A 1961 documentary entitled The Exiles, by director Kent Mackenzie provided the first accurate portrayal of urban Natives; in 2013, Navajo filmmaker Pamela Peters picked up where The Exiles left off with a photography exhibit followed by a short film entitled “Legacy of Exiled NDNZ.” Her nonfiction works showed the current generation of Natives living in Los Angeles while maintaining connections with their tribal origins, countering Hollywood stereotypes which Peters states have not changed all that much. Now Peters is taking a longer view and planning a full length documentary.
“Our film will help viewers better understand the history of American Indian migration to Los Angeles, as American Indians are also part of the history of Los Angeles,” Peters said.
The filmmaker is seeking $15,000 to expand her short film into a full documentary to delve deeper into the lives of her participants and explore their dual lives as both urban Indians and as exiles of the Indian Relocation Act of 1956, still holding onto the connections they have with their tribal communities. The film will also depict the diversity of five different tribal communities, the U.S. policies with respect to American Indians, and tribal traditions. Peters’ crowd-funding campaign can be found at indiegogo.com/projects/exiled-ndnz-life-of-ndnz-living-in-la.
The struggles of those who went through the relocation process have not been lost on Dorinda Singer-Baca, Navajo, whose mother, now 72, arrived alone in Los Angeles when she was just 19 years old. Singer-Baca said the newly arrived Natives, “isolated themselves, but [her mother] never lost contact with who she was. She is a strong woman and she did well for someone who barely spoke English.” Singer-Baca is excited about the recognition that Peters’s is bringing to relocation as well as to today’s urban Indians. “I think it is wonderful that this is being recognized,” she said.
Singer-Baca’s daughter Heather Singer is featured in Peters’ photos and film. Singer said making the film has brought her greater understanding of the path her mother and grandmother so bravely walked. “It is very educational to see where my people came from and how they ended up here, and how isolated they were from other races. [My grandmother] had to do everything independently without knowing many people.”
Another featured participant in the film, Spencer Battiest, Seminole/Choctaw, has been crisscrossing the country between Florida and California since he was 15 years old. “The Natives in The Exiles, they were starting a new life, and it mirrored my own life; going into downtown LA, feeling that awkwardness,” he said. “I grew up on my reservation and I was very sheltered. By the time I moved here, I was an adult and could relate to the original film. The project has become so much more than the exhibit.”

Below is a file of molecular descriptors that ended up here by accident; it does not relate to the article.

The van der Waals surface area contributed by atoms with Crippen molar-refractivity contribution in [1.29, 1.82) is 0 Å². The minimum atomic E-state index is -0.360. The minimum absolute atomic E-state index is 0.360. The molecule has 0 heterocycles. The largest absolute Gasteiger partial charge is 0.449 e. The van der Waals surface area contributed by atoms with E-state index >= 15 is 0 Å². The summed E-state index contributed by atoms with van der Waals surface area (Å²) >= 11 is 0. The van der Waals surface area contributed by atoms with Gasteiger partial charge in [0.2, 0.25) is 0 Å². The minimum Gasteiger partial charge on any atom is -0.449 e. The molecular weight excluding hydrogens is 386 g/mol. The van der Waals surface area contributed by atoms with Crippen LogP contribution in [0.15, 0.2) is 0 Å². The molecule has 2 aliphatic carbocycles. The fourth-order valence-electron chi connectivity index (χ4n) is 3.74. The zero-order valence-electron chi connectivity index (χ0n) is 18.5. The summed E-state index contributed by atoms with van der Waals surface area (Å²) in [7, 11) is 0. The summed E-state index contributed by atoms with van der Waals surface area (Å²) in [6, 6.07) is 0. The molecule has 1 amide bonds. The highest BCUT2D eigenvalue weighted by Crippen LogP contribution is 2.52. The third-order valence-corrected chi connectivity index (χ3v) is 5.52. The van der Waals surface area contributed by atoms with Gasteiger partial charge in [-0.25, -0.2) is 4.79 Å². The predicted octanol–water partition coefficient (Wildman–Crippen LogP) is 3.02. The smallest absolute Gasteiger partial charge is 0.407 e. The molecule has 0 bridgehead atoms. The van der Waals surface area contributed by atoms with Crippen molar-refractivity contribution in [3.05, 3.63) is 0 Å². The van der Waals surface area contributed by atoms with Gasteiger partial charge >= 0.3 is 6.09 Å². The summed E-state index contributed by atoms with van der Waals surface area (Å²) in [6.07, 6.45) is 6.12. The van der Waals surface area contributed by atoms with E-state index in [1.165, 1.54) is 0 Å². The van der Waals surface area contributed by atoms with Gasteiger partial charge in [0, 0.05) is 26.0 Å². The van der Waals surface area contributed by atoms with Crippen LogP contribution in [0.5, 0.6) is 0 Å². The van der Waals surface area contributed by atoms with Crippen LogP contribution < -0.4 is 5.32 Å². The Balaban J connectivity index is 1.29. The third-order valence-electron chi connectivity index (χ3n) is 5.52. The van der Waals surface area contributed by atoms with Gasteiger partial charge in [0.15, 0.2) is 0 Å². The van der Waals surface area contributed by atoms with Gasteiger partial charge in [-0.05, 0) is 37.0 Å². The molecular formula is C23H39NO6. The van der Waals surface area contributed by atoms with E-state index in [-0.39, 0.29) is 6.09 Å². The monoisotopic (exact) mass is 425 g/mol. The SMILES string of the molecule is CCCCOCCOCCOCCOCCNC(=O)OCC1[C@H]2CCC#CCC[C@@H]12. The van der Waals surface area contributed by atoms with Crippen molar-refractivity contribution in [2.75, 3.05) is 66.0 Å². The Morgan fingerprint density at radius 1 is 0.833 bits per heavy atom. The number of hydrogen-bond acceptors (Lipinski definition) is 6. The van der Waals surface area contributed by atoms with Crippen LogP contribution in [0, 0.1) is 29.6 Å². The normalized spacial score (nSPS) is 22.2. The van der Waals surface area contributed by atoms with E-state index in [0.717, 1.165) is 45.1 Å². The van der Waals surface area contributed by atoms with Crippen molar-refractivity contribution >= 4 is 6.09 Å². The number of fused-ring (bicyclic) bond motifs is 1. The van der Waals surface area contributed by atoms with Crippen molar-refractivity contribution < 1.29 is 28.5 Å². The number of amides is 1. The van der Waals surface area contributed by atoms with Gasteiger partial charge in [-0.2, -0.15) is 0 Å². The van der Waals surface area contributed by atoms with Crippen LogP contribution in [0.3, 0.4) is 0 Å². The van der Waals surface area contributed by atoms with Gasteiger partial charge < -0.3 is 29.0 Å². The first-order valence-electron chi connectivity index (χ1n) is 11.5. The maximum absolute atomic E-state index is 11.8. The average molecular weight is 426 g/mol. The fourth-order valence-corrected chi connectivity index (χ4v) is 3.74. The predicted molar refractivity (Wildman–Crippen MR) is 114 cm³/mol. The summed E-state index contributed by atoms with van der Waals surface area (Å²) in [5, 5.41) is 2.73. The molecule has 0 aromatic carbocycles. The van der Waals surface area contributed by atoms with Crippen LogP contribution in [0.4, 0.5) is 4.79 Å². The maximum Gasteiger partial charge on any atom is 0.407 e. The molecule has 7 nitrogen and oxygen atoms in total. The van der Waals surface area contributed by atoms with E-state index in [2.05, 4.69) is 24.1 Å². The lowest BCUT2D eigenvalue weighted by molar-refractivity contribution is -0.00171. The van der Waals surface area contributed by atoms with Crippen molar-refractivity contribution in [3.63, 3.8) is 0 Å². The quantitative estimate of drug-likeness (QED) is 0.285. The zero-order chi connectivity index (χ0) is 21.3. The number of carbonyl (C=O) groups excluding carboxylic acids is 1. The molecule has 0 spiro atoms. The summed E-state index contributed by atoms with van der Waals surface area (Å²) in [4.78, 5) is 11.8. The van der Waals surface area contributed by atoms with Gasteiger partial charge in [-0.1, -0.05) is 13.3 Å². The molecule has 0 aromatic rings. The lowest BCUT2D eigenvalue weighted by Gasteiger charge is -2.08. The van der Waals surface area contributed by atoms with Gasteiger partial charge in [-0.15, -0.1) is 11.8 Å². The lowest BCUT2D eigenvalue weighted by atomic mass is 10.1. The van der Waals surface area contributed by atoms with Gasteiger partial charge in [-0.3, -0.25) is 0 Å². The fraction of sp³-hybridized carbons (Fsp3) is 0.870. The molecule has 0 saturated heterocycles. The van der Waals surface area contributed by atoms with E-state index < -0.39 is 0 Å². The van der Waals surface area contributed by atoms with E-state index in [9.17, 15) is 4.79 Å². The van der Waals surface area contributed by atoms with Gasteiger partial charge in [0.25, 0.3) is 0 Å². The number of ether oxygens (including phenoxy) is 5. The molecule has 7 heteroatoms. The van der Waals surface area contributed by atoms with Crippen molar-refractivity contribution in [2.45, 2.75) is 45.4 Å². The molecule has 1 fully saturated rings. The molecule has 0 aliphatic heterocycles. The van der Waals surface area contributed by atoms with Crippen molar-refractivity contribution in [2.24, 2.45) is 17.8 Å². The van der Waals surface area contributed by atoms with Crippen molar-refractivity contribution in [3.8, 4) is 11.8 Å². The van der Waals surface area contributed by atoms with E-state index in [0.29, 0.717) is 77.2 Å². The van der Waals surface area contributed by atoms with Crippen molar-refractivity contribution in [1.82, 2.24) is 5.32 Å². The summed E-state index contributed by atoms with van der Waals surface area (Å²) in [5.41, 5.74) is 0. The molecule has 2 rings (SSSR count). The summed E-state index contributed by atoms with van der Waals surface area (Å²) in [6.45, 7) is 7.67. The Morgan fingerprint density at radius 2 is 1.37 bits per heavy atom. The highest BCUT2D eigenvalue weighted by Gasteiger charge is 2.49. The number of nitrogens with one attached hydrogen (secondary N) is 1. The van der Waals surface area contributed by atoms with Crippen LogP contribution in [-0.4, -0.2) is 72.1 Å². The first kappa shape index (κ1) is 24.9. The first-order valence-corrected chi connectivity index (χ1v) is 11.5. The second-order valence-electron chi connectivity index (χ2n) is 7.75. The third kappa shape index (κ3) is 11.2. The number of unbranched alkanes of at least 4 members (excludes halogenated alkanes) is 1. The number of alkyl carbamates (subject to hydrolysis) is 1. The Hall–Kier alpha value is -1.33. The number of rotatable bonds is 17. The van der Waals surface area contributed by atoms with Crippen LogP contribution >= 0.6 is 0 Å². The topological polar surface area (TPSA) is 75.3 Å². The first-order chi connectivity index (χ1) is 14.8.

Co-Producer Duane Allen Humeyestewa notes that many changes have taken place between the time the original film was released and the planning of the feature length documentary. “I look at the changes that have occurred for urban Natives since 1961 and how this documentary is a social study of urban Native kids today,” he said. “There really is a way to combine the dichotomy between reservation and urban lifestyles. It is a testament to balancing life on and off the rez. The millennials are able to navigate both cultures.”
Humeyestewa grew up on the Hopi Reservation in Northeast Arizona and attended a Jesuit boarding school from the age of 12. He believes the documentary not only leads the mainstream into the lives of the young people in the film, it is also a film to bring home to the reservations. “I want to demonstrate that there are ways to get out of the reservation, that you can position yourself to compete at any level, boost your confidence and self esteem. One of my goals with the stories of the seven kids in the film, if they can make it happen, anyone can.”
In the not too distant past, some of the more traditional people on the reservations were uncomfortable seeing the youth leave for the cities. Today, Humeyestewa said his reservation community “is happy to live vicariously through those of us who leave,” and they are equally excited when they return home “to help build sustainable communities,” he said.
“I notice a difference in the tribal colleges, the way they are drawing on the outside world” and infusing today’s education with traditional ways, beliefs and values, Humeyestewa said.
About the new film, he notes, “I suggested doing a full in-depth story and following the lives of those Pamela was already tracking. Now, we want to complete the shooting. Since we’ve started, one gal gave birth to a baby and another had twins. We are seeing the new generations come about, it’s like seeing the culmination of the project, with new babies being born in an urban culture.”
“Living in a mecca where films are created, our images don’t exist,” Peters said. “If they do they are distorted and created with stereotypes. My project is to bring a true imager of who we are: we are part of LA, our history is rooted in LA, and if we can raise the donations, this documentary will bring our culture and history to forefront.”
Fairuz 'Gladys' Dakam, Spencer Battiest, Kenneth Ramos and Heather Singer viewing their images for the first time in January at the 118 Winston Art Gallery in Downtown LA. Photo courtesy Pamela J. Peters.
Director Pamela J. Peters (center) with her Exiled NDNZ, from left: Gladys, Kenneth, Heather and Spencer in Indian Alley during the gallery opening in January. Photo courtesy Pamela J. Peters.